reading.
    Without objection, so ordered.
    I recognize the gentlelady for five minutes to explain the 
amendment.
    Ms. Johnson. Thank you very much, Mr. Gordon, and our 
Ranking Member and fellow Members of the Committee.
    My amendment to H.R. 1709 seeks to strengthen the 
coordinating committee that will be established within the 
National Science and Technology Council. As you know, this 
committee will be responsible for coordinating federal 
education programs in the area of science, technology, 
engineering, and math that is commonly called STEM courses. The 
committee also will be asked to develop a five-year strategic 
plan for STEM education.
    My amendment indicates that common metrics will be used to 
assess progress in achieving the objectives of the strategic 
plan. And in addition, the amendment states that the Director 
of Office of Science and Technology Policy should encourage and 
monitor the efforts of participating agencies to ensure that 
this strategic plan is developed and executed effectively. And 
further, the amendment asks the Office of Science and 
Technology Policy to monitor the agencies to ensure that the 
objectives of the strategic plan are met.
    In the report to Congress described in this bill my 
amendment also states that descriptions of progress shall 
include a description of the outcome of any program assessments 
completed in the previous year. It is clear that the Office of 
Science and Technology Policy will take a greater role in 
coordinating our federal STEM education programs.
    And while I support this goal, I also believe that it is 
critical, of critical importance to measure the success of 
every dollar that we spend on STEM education. We must see 
quantifiable results. The accountability must exist for every 
single program, and Members of this committee must answer to 
our constituents to ensure that federal investments are making 
a difference.
    It is my hope that the Office of Science and Technology 
Policy takes on this coordinating role that will also encourage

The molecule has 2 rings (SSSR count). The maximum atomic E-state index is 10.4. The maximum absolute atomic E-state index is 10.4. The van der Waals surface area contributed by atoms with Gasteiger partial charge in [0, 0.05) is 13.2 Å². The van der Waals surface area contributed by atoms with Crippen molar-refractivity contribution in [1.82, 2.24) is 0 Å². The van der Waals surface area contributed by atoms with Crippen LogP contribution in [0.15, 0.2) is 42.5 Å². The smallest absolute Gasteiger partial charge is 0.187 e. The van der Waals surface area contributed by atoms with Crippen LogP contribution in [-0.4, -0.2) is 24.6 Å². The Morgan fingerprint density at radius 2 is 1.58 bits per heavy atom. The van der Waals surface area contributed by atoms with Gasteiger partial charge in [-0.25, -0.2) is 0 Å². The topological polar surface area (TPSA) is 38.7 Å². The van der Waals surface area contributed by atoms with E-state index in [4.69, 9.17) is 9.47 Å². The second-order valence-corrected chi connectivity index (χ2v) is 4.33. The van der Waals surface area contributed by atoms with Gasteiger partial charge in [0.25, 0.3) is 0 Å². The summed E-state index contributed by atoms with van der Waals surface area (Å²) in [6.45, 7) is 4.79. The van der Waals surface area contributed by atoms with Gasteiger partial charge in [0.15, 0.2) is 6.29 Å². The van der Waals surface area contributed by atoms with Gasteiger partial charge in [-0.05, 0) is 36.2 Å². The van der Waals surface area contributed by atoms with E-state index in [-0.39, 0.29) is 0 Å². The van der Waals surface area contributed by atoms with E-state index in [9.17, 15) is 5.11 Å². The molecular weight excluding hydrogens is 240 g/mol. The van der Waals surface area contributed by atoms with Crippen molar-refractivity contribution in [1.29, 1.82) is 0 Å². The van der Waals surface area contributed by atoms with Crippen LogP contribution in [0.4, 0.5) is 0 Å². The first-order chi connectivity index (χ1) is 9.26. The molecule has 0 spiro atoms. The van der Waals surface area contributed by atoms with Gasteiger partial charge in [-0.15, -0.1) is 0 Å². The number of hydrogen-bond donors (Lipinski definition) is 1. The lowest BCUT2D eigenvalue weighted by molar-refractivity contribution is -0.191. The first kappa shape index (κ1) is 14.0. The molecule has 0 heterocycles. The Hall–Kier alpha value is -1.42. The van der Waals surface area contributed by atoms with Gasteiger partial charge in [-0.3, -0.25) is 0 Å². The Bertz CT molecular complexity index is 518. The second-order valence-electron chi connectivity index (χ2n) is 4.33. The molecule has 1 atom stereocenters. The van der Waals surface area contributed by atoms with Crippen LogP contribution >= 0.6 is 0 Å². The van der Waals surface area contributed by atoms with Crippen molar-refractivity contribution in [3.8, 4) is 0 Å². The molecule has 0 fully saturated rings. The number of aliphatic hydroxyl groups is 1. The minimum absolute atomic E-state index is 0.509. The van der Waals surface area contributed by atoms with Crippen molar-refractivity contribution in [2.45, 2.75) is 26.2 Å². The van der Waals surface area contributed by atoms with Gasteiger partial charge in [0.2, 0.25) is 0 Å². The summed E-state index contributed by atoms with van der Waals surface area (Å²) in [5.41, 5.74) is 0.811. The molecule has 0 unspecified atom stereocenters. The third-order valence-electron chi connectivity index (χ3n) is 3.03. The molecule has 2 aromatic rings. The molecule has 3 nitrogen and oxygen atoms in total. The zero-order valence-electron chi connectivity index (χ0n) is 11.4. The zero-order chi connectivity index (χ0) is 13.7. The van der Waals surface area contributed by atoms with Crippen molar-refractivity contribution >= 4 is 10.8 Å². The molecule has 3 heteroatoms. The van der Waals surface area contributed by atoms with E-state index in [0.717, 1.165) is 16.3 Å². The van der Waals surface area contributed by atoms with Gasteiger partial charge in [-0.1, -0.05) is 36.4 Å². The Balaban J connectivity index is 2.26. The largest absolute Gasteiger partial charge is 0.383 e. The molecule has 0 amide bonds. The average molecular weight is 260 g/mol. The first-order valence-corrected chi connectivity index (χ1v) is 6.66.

agencies to do regular performance assessments of all programs 
that we support. It is the responsibility of this committee to 
ensure these programs are succeeding. For only when we measure 
for failure or success can we make informed judgments the 
programs for which we advocate.
    Thank you for considering this amendment, and I urge the 
support of it.
    I yield back.
    [The prepared statement of Ms. Johnson follows:]
       Prepared Statement of Representative Eddie Bernice Johnson
    Good morning, Chairman Gordon, Ranking Member Hall, and fellow 
Members.
    My amendment to H.R. 1709 seeks to strengthen the coordinating 
committee that will be established within the National Science and 
Technology Council.
    As you know, this committee will be responsible for coordinating 
federal education programs in the areas of science, technology, 
engineering, and math--also called STEM.
    The committee will also be asked to develop a five-year strategic 
plan on STEM education.
    My amendment indicates that common metrics will be used to assess 
progress in achieving the objectives of the strategic plan.
    In addition, the amendment states that the Director of the Office 
of Science and Technology Policy shall encourage and monitor the 
efforts of participating agencies to ensure that this strategic plan is 
developed and executed effectively.
    Furthermore, the amendment tasks OSTP to monitor the agencies to 
ensure that the objectives of the strategic plan are met.
    In the report to Congress described in the bill, my amendment also 
states that descriptions of progress shall include a description of the 
outcome of any program assessments completed in the previous year.
    Mr. Chairman, it is clear that OSTP will take on a greater role in 
coordinating our federal STEM education programs.
    While I support this goal, I also believe that it is of critical 
importance to measure the success of every dollar that we spend on STEM 
education.
    We must see quantifiable results. The accountability must exist for 
every single program.
    Members of this committee must answer to our constituents to ensure 
that federal investments are making a difference.
    It is my hope that as OSTP takes on this coordinating role that it 
will also encourage the agencies do regular performance assessments of 
all the programs that we support.
    It is the responsibility of this committee to ensure these programs 
are succeeding.
    For only when we measure for failure or success can we make 
informed judgments of the programs for which we advocate.
    Thank you for considering this amendment. I urge its support and 
yield back my time.

    Chair Gordon. Thank you, Ms. Johnson. We certainly want to 
get a dollar's worth, the benefit for a dollar spent, and this 
bill will help--your amendment will help with that.
    Is there further discussion on the amendment?
    If no, the vote occurs on the amendment. All in favor, say 
aye. Opposed, no. The ayes have it, and the amendment is agreed 
to.
    The second amendment on the roster is an amendment offered 
by the gentlelady from Maryland, Ms. Edwards. Are you ready to 
proceed with your amendment?
    Ms. Edwards. Yes, Mr. Chair. I have an amendment at the 
desk.
    Chair Gordon. The Clerk will report the amendment.
    The Clerk. Amendment to H.R. 1709 offered by Ms. Edwards of 
Maryland, amendment number 014.
    Chair Gordon. I ask unanimous consent to dispense with the 
reading.
    Without objection, so ordered.
    I recognize the gentlelady for five minutes to explain her 
amendment.
    Ms. Edwards. I thank the Chair for his recognition and